Uniquely "Me" Because of "You"
Before I begin a little housekeeping. Last week I only published one post because I was out of town for a work conference and I didn't have much time to write. Lord willing I will be able to get my usual three or four posts up this week. Secondly, I finished reading Peter Leithart's most recent book Traces of the Trinity while I was on the plane ride back and I plan to write a full review of it sometime latter this week. Speaking of Traces of the Trinity, it is also going to be the focus of today's post as well!
As I mentioned in my last post on Traces, the book is about perichoresis, which means mutual indwelling. Leithart believes (and I agree with him) that the entire cosmos follows the pattern of mutual indwelling or "perichoresis." One of the ways in which this is highlighted is in and through our interpersonal relationships, particularly in the way individuals develop their individual identities.
Leithart points out the obvious but elusive fact that our distinct individuality can only be grasped when it is seen in relations to others. We can only be uniquely ourselves when we are so in relation to others (who are uniquely themselves). The following is a key quote from the book that highlights this reality:
Individuals are utterly unique. No individual can be reduced to another, nor are individuals simply a sum or product of others who have influenced them. Yet I'm the unique me that I am only because of those others who have molded me. Without those particular social others, I'd be a different me, and without me they'd all be different thems. Society has to dwell within individuals, and individuals within society, if either is to exist. In short, what is true of my relation to the inanimate world around me is true in an even more profound way in my relationships with other persons. If I am in the world as the world is in me, we can believe that it's even more the case that my friends and family indwell me as I pour my soul into them. If I have a reciprocal relationship with the rock and the tree and the leaf, how much more with mother and father, sister and brother, wife and children. (pg. 24)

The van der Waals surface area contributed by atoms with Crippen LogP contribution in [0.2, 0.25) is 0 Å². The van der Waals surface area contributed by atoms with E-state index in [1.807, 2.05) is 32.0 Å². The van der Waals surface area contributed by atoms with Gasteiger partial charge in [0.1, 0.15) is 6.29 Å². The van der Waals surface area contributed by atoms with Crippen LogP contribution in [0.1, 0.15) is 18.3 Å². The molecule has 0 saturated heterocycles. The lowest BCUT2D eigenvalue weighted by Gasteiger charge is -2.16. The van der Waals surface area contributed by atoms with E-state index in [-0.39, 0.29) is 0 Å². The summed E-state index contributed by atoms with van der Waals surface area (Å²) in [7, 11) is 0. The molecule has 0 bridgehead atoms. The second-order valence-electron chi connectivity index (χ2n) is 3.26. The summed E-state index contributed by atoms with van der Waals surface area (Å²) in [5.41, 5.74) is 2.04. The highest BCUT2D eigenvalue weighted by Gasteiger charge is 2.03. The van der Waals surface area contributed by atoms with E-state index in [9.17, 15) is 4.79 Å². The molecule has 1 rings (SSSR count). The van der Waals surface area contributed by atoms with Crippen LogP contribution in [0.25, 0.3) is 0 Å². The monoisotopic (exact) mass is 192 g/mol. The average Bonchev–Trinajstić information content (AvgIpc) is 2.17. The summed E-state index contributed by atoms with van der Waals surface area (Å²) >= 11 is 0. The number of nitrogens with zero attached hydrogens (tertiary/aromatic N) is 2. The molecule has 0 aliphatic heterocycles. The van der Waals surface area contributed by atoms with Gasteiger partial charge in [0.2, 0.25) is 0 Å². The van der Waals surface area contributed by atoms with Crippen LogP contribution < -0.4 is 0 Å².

In the first chapter of Traces of the Trinity Leithart makes an argument that we are not as shut-off from the world as we might like to think. Rather than viewing our skin as a clear barrier between the "outside" and the "inside" Leithart reveals that we actually indwell the "outside" world and the "outside" world makes its way "inside" of us. In the quotation above Leithart builds upon this theme. If we inhabit the world and world inhabits us, how much more do the personal identities of individuals inhabit each other.
We are all uniquely individual. But our unique individuality can only be understood as it is born through the indwelling of others (like mothers through whom we are literally born).
Food for thought.